It’s been a little over a week since my return from San Marcos, Texas. I was in San Marcos for a four-day intensive with one of my teacher, Christina Sell. It was intense. I am still digesting. In a very good way.
I was introduced to Christina online about a year ago, on suggestion of my friend Sara who had done some work with her in Tuscon. Sara told me I would love Christina’s intensity and focus. She was right. I was hooked on Christina from my very first virtual connection with her through Yogaglo to my first physical meeting with her last June in Chicago. I had a major yoga crush. She’s small, but freakishly strong (and she has the t-shirt to prove it.). She’s not a teacher for the faint of heart nor is she for those into the “flow and glow” style of yoga. No, Christina makes you work. Hard. And not because she tells you to work hard, but because you are INSPIRED to dig deep inside and really go for it.
The four days of asana practice in San Marcos were, without a doubt, some of the most intense practices of my decade-plus of practice. Christina would come in with a sequence, no time constraints and a very ambitious agenda that required us to be present, to stay in the room and to really listen to our own bodies. The first day alone we practiced 3 1/2 hours building up to Natarajasana. And I hit the deepest Natarjasana ever, because I had really pushed it in my practice. Not in a way that was painful or evasive, just in a way that was intense. I pushed myself to the edge of my comfort, knowing that if I danced with the edge, I would experience something deeper. I played with the edge of my pose, my experience, my intensity and my focus. And I was rewarded with a deeper pose.
The next three days continued much in the same way, with hours of asana practice surrounded by some serious kick-ass yogis. It was a blessing to be in the presence of this energy. The energy, not only from Christina, but also from the group, also encouraged me to take that step to play with my edge. To recognize that I was in a safe space, surrounded by supporting and loving folks who had my back. So I could take the chance to fall over, then pick myself up, dust myself off and try again. And again. And again. ( Christina – “Just do something. Anything.”).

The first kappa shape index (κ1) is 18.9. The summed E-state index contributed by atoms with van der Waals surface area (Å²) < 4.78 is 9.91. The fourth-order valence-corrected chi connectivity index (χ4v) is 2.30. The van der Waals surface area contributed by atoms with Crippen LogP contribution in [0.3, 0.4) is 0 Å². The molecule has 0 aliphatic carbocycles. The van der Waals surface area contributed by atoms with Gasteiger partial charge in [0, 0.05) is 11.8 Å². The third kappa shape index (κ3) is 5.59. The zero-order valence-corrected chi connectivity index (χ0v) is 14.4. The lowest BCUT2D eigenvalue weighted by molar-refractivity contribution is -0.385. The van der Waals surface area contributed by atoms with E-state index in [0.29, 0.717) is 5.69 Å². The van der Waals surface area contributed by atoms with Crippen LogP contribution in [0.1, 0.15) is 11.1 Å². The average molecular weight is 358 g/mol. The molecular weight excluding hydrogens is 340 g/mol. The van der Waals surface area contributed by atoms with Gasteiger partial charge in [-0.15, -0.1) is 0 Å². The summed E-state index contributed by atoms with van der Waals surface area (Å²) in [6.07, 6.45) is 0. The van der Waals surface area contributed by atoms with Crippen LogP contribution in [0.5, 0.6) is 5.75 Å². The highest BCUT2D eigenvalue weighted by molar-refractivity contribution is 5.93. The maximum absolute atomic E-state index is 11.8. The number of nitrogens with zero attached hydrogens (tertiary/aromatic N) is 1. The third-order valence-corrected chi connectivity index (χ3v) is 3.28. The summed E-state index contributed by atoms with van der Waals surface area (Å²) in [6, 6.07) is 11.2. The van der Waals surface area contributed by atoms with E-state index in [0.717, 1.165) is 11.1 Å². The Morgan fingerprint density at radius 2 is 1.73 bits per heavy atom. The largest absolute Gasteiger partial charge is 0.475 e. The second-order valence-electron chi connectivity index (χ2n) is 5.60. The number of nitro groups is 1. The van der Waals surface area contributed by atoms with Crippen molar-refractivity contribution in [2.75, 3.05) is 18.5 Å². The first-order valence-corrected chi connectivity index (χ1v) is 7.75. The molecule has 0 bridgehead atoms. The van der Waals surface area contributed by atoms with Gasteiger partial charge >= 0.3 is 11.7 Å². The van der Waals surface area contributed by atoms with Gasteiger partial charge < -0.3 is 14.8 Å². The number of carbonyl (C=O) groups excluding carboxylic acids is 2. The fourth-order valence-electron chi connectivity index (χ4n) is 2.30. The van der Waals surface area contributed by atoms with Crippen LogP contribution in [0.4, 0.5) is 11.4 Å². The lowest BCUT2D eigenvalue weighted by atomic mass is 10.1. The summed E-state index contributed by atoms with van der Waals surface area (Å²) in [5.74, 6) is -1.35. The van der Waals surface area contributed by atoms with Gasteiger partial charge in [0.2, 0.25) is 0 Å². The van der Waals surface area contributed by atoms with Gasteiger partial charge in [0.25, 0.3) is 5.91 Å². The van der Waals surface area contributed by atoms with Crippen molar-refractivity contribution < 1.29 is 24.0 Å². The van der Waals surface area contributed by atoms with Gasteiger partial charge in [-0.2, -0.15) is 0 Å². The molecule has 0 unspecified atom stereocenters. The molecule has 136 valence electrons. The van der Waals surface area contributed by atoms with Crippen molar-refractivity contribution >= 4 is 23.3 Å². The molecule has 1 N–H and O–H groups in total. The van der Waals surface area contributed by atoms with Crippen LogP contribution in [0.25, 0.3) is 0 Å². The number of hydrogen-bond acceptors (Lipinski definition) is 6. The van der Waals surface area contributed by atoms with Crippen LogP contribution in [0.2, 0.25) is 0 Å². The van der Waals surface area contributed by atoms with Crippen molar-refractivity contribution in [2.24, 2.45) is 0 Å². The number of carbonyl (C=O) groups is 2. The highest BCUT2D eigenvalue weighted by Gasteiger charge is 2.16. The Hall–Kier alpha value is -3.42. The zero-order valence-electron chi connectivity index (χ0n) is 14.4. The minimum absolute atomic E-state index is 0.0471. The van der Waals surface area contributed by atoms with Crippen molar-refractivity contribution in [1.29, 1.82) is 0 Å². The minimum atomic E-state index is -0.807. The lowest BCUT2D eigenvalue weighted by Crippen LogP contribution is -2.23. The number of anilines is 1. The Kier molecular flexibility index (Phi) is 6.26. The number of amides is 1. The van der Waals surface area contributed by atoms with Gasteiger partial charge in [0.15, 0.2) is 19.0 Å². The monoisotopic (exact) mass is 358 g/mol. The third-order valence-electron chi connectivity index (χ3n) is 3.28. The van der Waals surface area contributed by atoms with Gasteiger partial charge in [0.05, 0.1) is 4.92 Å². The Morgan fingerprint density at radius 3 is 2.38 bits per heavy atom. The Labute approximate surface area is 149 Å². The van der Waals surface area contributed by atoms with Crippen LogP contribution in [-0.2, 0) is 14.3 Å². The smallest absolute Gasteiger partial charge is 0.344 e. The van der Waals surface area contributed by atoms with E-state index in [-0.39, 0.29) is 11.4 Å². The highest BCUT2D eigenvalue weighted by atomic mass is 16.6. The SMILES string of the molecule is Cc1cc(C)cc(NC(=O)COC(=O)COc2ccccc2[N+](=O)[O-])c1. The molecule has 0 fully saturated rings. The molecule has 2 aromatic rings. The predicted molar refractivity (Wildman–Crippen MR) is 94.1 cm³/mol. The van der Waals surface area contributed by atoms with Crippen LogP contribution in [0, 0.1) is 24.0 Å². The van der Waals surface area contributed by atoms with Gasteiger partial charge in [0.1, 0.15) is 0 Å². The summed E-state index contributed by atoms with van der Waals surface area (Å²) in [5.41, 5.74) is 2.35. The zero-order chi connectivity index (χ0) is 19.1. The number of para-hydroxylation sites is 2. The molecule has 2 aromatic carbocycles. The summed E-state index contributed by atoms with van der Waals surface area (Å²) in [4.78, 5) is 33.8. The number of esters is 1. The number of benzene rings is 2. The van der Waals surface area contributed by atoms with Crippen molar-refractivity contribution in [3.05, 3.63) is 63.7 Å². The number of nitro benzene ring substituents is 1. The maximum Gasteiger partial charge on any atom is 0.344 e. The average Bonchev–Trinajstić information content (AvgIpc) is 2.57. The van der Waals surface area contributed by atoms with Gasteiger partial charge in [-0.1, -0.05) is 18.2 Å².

As we moved into our time with Manorama, Christina’s Sanskrit and spiritual teacher, the physicality of the practice merged into the spirit of what the practice is all about. Manorama reminded us that “it’s not how you fall down, but how you get up that matters.” Truth resonates in that statement. Pause, and think about all the moments in your life when you fell down. Did it really matter how or why you fell? No, what you remember (or what I always remember), is how I chose to react after the fall. How I chose to get up, to dust myself off and move on. It’s easy to wallow in the pain of the fall, but it takes real commitment to your practice to get up and move on.
So I get up every morning, unroll my mat, and in some way, shape or form, I practice. I play the edge. And it’s not as intense as when I am in an intensive setting, when I am with my teacher, but Christina’s words and “pep talks” always resonate in my body and in my heart. This is my commitment to my practice. To keep getting up, to put a deposit in the bank (in Christina’s words) and to keep exploring to find my edge.